« on: November 17, 2017, 04:32:22 pm »
Thanks for the explanations, folks!  Yeah, by "caliper brakes", I meant the kind of rim brake most commonly found on road bikes, eg:

... and by "cantilever" brakes I meant ones like this:

The latter are what I currently have on my touring bikes.  They do tend to stick out and get in the way when packing up my S&S coupled bike in its case, and I was hoping to find something that is easier to pack and takes up a minimum of space, doesn't stick out, and is just as good as far as braking power on a fully loaded bike as the cantilevers.

- Tim

Gear Talk / Re: Best brakes and wheels for S&S Coupled touring bike?
« on: November 16, 2017, 08:04:32 pm »
Personally I can't see the point of having S&S couplers. Unless you are travelling regularly they don't seem good value. And then you have to store the case or forward it to your end point.

Well for me, it makes sense; I take my bike for trips overseas, and I use public transport to get all my gear and the bike to several places before I eventually assemble and disassemble it.  Lots of trains I use don't allow fully-sized bikes onboard (eg. TGV trains).  Getting to and from the airport with several large bags AND a bicycle would be impossible for me.  The only way all that lugging around on public transport and to/from the airport works for me is to have the bike in a case.

Yeah, assembling and disassembling is kind of a pain, but the way I travel, it ends up being easier.

But if I was building such a bike today I would choose 650B wheels and disc brakes. With cantilever brakes I've had some very anxious moments trying to rein in my loaded bike, hands cramping from squeezing the levers.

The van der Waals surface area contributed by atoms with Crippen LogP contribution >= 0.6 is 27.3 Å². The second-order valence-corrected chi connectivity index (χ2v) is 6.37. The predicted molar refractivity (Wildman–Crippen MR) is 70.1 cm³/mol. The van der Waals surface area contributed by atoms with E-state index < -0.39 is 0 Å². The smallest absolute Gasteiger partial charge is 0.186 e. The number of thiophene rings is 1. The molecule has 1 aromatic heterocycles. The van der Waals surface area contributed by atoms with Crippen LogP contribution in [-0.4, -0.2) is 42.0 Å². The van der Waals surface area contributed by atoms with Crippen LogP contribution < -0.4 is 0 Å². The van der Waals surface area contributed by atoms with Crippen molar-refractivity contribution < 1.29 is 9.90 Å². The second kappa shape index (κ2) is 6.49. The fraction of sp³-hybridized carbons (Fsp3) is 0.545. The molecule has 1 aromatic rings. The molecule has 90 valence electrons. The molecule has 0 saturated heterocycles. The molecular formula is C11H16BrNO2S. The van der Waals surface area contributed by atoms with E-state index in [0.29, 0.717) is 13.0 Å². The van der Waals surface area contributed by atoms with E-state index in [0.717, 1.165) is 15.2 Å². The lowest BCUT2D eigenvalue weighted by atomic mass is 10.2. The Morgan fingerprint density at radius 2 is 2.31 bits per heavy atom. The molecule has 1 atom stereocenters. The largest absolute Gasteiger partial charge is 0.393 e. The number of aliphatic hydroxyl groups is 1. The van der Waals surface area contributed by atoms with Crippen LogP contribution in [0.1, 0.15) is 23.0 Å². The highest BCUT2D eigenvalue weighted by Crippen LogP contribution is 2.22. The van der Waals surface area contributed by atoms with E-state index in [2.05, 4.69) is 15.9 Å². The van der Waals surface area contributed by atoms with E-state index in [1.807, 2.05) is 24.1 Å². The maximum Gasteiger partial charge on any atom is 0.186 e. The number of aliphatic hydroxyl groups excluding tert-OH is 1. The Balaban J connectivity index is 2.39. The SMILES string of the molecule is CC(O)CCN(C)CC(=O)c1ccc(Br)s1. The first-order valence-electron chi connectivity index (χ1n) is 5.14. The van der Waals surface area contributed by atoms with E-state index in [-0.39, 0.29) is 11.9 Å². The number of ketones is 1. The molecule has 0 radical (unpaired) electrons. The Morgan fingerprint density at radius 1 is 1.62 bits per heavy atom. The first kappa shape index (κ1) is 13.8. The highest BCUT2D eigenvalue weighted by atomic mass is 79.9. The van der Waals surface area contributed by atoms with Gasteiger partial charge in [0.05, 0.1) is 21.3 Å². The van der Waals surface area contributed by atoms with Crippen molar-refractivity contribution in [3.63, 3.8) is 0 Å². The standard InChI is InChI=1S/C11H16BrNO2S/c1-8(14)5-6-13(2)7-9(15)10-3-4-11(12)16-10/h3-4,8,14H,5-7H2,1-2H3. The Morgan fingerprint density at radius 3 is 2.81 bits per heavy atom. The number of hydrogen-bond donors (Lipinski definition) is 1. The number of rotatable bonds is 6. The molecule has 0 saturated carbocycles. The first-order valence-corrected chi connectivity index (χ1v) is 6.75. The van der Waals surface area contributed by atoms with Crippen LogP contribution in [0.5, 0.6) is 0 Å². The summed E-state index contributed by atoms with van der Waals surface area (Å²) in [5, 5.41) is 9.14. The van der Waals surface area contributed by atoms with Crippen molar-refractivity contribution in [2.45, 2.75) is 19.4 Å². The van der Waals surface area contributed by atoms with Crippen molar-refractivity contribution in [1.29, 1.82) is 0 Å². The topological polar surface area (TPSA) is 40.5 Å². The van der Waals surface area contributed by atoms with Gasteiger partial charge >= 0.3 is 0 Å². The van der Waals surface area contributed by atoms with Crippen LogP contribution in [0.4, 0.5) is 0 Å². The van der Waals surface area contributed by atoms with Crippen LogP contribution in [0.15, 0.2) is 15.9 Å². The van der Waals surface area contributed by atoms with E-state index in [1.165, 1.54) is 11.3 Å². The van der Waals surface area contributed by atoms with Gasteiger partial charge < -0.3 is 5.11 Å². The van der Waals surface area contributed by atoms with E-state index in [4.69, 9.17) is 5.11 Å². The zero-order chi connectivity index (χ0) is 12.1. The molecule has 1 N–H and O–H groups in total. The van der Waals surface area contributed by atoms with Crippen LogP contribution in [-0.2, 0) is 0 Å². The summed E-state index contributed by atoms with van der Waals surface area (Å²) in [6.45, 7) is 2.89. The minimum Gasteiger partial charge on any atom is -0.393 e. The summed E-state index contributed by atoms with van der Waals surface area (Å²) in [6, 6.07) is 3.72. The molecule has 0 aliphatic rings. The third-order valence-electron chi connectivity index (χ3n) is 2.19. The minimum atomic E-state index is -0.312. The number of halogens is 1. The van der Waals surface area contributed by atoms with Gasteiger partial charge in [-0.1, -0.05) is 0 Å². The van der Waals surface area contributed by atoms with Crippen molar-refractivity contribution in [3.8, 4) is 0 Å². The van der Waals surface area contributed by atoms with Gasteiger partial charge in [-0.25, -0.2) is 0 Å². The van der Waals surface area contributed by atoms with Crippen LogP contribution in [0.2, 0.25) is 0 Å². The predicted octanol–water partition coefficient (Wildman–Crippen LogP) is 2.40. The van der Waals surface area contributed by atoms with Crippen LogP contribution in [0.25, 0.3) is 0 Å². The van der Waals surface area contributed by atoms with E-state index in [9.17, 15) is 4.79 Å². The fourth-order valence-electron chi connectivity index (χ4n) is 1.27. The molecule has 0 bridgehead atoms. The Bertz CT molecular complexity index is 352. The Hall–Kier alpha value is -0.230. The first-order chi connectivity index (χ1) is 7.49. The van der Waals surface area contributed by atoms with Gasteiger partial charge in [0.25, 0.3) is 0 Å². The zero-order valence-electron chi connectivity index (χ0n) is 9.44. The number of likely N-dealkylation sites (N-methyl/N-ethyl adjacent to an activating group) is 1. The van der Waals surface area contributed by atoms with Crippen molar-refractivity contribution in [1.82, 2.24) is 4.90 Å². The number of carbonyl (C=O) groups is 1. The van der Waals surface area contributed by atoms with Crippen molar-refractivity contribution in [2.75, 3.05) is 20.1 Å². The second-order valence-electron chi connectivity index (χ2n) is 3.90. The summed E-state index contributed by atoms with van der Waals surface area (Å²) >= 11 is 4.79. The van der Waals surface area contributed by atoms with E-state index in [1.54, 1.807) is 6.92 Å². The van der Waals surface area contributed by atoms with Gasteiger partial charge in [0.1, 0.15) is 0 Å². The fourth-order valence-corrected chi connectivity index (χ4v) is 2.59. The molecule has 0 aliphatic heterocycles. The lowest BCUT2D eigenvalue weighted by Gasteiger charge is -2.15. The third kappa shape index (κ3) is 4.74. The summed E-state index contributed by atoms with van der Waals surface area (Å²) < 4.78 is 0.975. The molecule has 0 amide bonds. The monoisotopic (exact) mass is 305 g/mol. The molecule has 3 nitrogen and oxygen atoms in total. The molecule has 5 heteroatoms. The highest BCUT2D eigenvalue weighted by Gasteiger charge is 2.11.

I built my current bike with disc brakes and they have definitely been a big improvement, so I can now descend at speed with confidence, knowing that when I arrive at a hairpin bend I'll be able to slow enough to take it safely.

 If you are concerned about bending the discs, build the wheels with centerlock hubs and the discs will be easily removed when packing the bike. Even 6-bolt discs are no great effort to remove if necessary. I always remove my discs for travel.

Do you use hydraulic or cable disc brakes?

- Tim

Gear Talk / Re: Best brakes and wheels for S&S Coupled touring bike?
« on: November 16, 2017, 06:20:33 pm »
I was thinking that caliper brakes would probably be the least bulky, but I've been told that they aren't dependably strong enough when, say, going downhill fast fully loaded.

I don't know who told you this, but its nonsense.  Until the last couple years, every touring bike used cantilever brakes.  Or in the olden days maybe they used center pull calipers.  Most of them made it down every mountain road in the world just fine.  I'm sure someone crashed on the way down, but I don't know if it was due to bad brakes or bad steering or some other reason.  Cantilever brakes wok just fine on a loaded touring bike in the Dolomites, Alps, and Rockies.  These are the only mountains I've ridden my cantilever braked loaded touring bike.  Hit 60 mph down the Rockies.

I think you may have misread what I wrote - I'm talking about calipers, but you're talking about how well cantilevers worked for you... were you saying that calipers worked great on fully loaded touring bikes, or cantilevers, or both, or...?

- Tim

Gear Talk / Re: Best brakes and wheels for S&S Coupled touring bike?
« on: November 16, 2017, 05:49:32 pm »
I had a 56 cm Co-Motion single with S&S couplers and 700c wheels and 700-23 tires  The wheels with tires would just fit. I did deflate the tires but did not have to remove them.  As to brakes, regular road caliper brakes pack easily with no problems.

I generally ride around a 56 as well, so we're likely similarly sized.

The 700c wheels on the Long-Haul Trucker don't fit with the tires on, even if deflated, and they're only 32mm tires.  Perhaps my packing stills aren't as good as they should be. :-)

What do you think about road caliper braking power on a fully loaded bike?  They seem discouraged.

- TIm